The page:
By: Lauly Li
TAIPEI: The Executive Yuan yesterday approved the basic wage committee’s recent resolution, agreeing to increase the minimum monthly wage to NT$20,008 and raise the basic hourly wage to NT$120.
The policy is set to be implemented in July 2015, the Cabinet said, adding that over 2 million employees, including foreign employees, will benefit from the policy.
After hours of discussion, the representatives of the Basic Wage Deliberation Committee (BWDC) last Friday reached a consensus on the minimum wage hike, namely proposing to raise the monthly basic wage from the current NT$19,273 to NT$20,008 and the hourly minimum wage from NT$115 to NT$120. The 3.81-percent monthly wage hike is the highest rise seen in the past three years.
Given that one of the resolutions made by the BWDC last year was that only when the annual growth rate of Taiwan’s consumer price index (CPI) surpasses 3 percent will the Ministry of Labor (MOL) hold another minimum wage deliberation meeting, many have criticized Premier Jiang Yi-huah’s recent call to hold the meeting as an act disrespectful to the resolution.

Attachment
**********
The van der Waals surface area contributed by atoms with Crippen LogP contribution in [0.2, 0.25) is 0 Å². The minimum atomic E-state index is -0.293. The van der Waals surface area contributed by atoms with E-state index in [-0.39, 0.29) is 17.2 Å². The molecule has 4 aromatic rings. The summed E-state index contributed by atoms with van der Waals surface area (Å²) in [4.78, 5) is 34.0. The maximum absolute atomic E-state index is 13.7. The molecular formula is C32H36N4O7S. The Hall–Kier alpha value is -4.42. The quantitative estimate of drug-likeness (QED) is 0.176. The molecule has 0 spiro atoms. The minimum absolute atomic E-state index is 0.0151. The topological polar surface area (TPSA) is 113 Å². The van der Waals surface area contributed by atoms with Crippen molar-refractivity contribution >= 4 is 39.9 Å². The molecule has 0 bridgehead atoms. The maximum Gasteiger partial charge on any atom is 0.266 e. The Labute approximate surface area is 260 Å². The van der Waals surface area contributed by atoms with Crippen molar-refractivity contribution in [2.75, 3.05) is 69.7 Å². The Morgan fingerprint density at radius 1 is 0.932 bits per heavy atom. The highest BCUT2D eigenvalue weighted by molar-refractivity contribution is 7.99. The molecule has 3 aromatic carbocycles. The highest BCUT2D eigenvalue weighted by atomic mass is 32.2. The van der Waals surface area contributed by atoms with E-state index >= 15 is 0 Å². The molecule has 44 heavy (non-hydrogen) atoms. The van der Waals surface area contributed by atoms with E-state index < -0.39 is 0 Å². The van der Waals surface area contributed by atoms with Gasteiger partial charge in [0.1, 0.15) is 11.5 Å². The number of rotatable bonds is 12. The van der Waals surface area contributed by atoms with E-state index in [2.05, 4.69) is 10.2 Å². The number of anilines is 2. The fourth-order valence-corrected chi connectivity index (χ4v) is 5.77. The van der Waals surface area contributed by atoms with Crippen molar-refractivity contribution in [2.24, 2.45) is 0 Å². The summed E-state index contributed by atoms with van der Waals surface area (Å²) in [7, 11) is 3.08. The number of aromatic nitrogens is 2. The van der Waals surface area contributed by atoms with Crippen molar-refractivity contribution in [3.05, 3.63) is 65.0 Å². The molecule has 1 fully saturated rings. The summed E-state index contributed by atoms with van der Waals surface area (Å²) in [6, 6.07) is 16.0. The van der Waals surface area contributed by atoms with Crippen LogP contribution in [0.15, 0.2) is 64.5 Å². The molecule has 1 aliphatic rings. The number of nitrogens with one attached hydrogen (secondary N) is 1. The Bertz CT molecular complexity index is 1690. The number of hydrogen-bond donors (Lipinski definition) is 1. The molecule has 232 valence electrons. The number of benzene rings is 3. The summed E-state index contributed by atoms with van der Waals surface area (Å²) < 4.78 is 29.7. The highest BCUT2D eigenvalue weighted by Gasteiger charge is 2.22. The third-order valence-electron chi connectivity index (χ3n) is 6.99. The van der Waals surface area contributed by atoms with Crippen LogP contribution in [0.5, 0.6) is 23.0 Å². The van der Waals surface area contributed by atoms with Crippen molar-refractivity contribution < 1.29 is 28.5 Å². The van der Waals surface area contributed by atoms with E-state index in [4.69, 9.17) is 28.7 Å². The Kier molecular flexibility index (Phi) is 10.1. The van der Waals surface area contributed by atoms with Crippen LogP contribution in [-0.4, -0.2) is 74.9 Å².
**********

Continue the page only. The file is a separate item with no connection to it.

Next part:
Cabinet spokesman Sun Lih-chyun said that Jiang on Aug. 15 had a conference with representatives from 10 major labor unions, noting that the government had noticed that Taiwan’s CPI has held steady in recent years and has rarely broken the 3-percent mark.
Sun said, moreover, that during the first seven months of this year, the average food price index, which influences entry-level laborers most directly, has risen over 3 percent compared with the same period last year. The food price index even rose to 4.27 percent in July year-on-year, Sun added.
Therefore, the premier considered it necessary to reconsider the condition stated in last year’s BWDC meeting, Sun said.
The MOL on Aug. 25 held the first BWDC meeting but employers’ representatives boycotted it in protest of the Executive Yuan’s breaking of their promise to refrain from initiating changes unless the CPI rose by more than 3 percent. The employers’ representatives also complained that they were not given adequate notice ahead of the meeting. Six of the seven employees’ representatives participated in the Aug. 25 meeting.
In light of the absence of the employers’ representatives from the meeting, the newly appointed Labor Minister Chen Hsiung-wen said he would arrange for another meeting and persuade the employers’ representatives to participate and voice their opinions in the meeting.
On Aug. 29, after hours of grueling discussions on the matter, the representatives from employers, employees, the MOL, and academics finally reached consensus regarding a wage hike.
The BWDC also decided to form a task force and hold a meeting regarding the nation’s minimum wage related issues every three months, the Cabinet said.